Some providers of care are falling short of standards for food hygiene set by the Food Standards Agency (FSA).
There were over 200 care homes with low levels of food hygiene at their last FSA inspection which presents the largest category of care providers. The next largest category are nurseries, children’s centres and out of school care establishments with a similar number failing to meet standards. Interestingly also 19 hospitals and NHS services failed to meet FSA standards.
The FSA ranks providers on a scale of zero to five: awards of three to five are satisfactory grades and one to two are considered as failing grades. A rating of zero would result in either the immediate closure of the establishment or 28 days to improve following which further inspections occur to ensure the necessary improvements have been made. Some of the issues found at care homes involved expired food, cross contamination of raw/cooked food and a lack of food safety management documentation.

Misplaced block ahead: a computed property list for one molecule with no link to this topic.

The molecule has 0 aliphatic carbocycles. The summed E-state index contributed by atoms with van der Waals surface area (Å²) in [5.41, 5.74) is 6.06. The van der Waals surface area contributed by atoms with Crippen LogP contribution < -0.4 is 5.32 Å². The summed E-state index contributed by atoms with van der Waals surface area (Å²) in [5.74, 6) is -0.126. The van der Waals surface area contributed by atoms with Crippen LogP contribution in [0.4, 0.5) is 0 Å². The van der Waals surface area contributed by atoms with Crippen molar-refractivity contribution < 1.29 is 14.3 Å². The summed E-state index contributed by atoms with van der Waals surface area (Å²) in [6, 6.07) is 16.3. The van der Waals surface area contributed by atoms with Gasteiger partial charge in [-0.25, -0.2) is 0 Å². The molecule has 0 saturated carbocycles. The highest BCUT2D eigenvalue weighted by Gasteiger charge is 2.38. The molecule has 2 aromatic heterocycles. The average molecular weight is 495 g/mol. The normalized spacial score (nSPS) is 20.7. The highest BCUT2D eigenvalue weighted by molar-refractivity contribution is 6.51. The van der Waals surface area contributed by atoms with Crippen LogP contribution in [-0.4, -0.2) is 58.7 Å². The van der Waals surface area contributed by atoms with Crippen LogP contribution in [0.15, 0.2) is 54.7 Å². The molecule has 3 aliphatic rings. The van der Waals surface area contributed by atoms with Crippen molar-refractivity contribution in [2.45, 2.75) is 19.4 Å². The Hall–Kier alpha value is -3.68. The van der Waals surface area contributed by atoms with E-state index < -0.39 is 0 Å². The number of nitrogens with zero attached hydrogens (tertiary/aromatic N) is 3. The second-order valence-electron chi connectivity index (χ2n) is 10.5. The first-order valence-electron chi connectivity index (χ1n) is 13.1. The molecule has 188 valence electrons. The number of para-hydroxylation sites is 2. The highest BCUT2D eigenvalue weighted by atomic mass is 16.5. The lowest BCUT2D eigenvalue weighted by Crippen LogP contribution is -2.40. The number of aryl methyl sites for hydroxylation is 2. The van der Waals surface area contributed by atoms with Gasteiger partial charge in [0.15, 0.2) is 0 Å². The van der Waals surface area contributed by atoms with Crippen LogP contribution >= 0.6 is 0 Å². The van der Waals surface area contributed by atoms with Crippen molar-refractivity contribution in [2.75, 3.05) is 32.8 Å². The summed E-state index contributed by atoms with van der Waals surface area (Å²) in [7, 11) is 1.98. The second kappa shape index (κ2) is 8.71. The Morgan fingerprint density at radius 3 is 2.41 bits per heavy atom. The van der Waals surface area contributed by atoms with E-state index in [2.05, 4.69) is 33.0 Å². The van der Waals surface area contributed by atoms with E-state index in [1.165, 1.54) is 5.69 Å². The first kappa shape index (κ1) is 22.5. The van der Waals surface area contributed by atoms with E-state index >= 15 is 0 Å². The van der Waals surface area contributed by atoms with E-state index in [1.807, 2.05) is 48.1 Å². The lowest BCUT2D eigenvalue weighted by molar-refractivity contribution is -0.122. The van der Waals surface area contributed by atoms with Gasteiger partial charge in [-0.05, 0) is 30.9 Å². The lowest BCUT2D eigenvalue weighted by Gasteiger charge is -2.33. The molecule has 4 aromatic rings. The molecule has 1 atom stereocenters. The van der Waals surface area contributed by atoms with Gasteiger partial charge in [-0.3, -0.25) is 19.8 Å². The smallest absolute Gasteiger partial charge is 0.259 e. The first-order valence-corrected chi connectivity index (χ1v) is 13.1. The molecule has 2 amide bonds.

Only 2% of all care providers receive low grades which seems like a small figure as compared to the 98% who receive satisfactory grades. Of concern is the fact that the majority of users of the care providers who fail to meet food hygiene standards are vulnerable and they are only able to consume food from that provider. The importance of safe food hygiene for these individuals is of the upmost importance as a failing might persist for some time and cause considerable harm to the health of those that are being cared for.
It is hoped that the number of provider that fall foul of the standards set by the FSA will continue to fall in both number and severity as this will be illustrative of a strong commitment by all providers to the highest levels of food hygiene for those in their care.